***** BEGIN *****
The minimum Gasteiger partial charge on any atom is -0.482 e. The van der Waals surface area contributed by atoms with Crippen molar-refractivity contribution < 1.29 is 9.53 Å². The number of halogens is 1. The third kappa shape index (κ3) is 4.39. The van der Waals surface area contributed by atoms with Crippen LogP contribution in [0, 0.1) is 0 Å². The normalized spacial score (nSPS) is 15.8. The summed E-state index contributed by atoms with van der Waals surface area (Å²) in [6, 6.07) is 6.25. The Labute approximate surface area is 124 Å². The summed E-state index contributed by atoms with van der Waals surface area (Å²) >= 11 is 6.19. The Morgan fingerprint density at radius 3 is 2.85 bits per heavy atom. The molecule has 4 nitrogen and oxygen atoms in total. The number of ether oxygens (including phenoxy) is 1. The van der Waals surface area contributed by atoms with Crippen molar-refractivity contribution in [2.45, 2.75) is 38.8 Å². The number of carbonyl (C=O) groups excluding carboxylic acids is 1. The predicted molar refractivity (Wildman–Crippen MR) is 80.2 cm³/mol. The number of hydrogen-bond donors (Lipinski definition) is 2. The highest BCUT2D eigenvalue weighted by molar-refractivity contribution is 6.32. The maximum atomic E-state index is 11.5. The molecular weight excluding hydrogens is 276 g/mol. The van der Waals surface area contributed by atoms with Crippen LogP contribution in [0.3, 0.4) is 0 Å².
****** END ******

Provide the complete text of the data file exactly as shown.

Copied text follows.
The minimum Gasteiger partial charge on any atom is -0.482 e. The van der Waals surface area contributed by atoms with Crippen molar-refractivity contribution < 1.29 is 9.53 Å². The number of halogens is 1. The third kappa shape index (κ3) is 4.39. The van der Waals surface area contributed by atoms with Crippen LogP contribution in [0, 0.1) is 0 Å². The normalized spacial score (nSPS) is 15.8. The summed E-state index contributed by atoms with van der Waals surface area (Å²) in [6, 6.07) is 6.25. The Labute approximate surface area is 124 Å². The summed E-state index contributed by atoms with van der Waals surface area (Å²) >= 11 is 6.19. The Morgan fingerprint density at radius 3 is 2.85 bits per heavy atom. The molecule has 4 nitrogen and oxygen atoms in total. The number of ether oxygens (including phenoxy) is 1. The van der Waals surface area contributed by atoms with Crippen molar-refractivity contribution in [2.45, 2.75) is 38.8 Å². The number of carbonyl (C=O) groups excluding carboxylic acids is 1. The predicted molar refractivity (Wildman–Crippen MR) is 80.2 cm³/mol. The number of hydrogen-bond donors (Lipinski definition) is 2. The highest BCUT2D eigenvalue weighted by molar-refractivity contribution is 6.32. The maximum atomic E-state index is 11.5. The molecular weight excluding hydrogens is 276 g/mol. The van der Waals surface area contributed by atoms with Crippen LogP contribution in [0.3, 0.4) is 0 Å².